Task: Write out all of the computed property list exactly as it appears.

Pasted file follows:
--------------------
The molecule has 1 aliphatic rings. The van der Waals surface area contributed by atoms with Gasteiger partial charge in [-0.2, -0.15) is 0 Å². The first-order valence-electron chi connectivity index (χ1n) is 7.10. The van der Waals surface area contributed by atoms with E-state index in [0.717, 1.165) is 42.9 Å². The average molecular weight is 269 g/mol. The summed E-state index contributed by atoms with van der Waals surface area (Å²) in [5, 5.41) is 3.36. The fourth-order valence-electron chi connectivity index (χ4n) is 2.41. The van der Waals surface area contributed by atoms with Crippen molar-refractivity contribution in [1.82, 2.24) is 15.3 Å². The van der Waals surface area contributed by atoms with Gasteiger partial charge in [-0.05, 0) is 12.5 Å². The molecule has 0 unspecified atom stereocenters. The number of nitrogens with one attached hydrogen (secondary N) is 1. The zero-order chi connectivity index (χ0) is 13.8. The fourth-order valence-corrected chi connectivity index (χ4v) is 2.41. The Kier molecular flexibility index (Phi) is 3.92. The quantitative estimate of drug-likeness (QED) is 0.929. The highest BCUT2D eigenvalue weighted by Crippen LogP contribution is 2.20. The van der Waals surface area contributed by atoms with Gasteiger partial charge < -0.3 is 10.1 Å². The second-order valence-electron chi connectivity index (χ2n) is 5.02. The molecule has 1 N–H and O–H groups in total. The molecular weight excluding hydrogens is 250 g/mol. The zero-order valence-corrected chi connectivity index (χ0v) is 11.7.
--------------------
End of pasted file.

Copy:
The molecule has 1 aliphatic rings. The van der Waals surface area contributed by atoms with Gasteiger partial charge in [-0.2, -0.15) is 0 Å². The first-order valence-electron chi connectivity index (χ1n) is 7.10. The van der Waals surface area contributed by atoms with E-state index in [0.717, 1.165) is 42.9 Å². The average molecular weight is 269 g/mol. The summed E-state index contributed by atoms with van der Waals surface area (Å²) in [5, 5.41) is 3.36. The fourth-order valence-electron chi connectivity index (χ4n) is 2.41. The van der Waals surface area contributed by atoms with Crippen molar-refractivity contribution in [1.82, 2.24) is 15.3 Å². The van der Waals surface area contributed by atoms with Gasteiger partial charge in [-0.05, 0) is 12.5 Å². The molecule has 0 unspecified atom stereocenters. The number of nitrogens with one attached hydrogen (secondary N) is 1. The zero-order chi connectivity index (χ0) is 13.8. The fourth-order valence-corrected chi connectivity index (χ4v) is 2.41. The Kier molecular flexibility index (Phi) is 3.92. The quantitative estimate of drug-likeness (QED) is 0.929. The highest BCUT2D eigenvalue weighted by Crippen LogP contribution is 2.20. The van der Waals surface area contributed by atoms with Gasteiger partial charge < -0.3 is 10.1 Å². The second-order valence-electron chi connectivity index (χ2n) is 5.02. The molecule has 1 N–H and O–H groups in total. The molecular weight excluding hydrogens is 250 g/mol. The zero-order valence-corrected chi connectivity index (χ0v) is 11.7.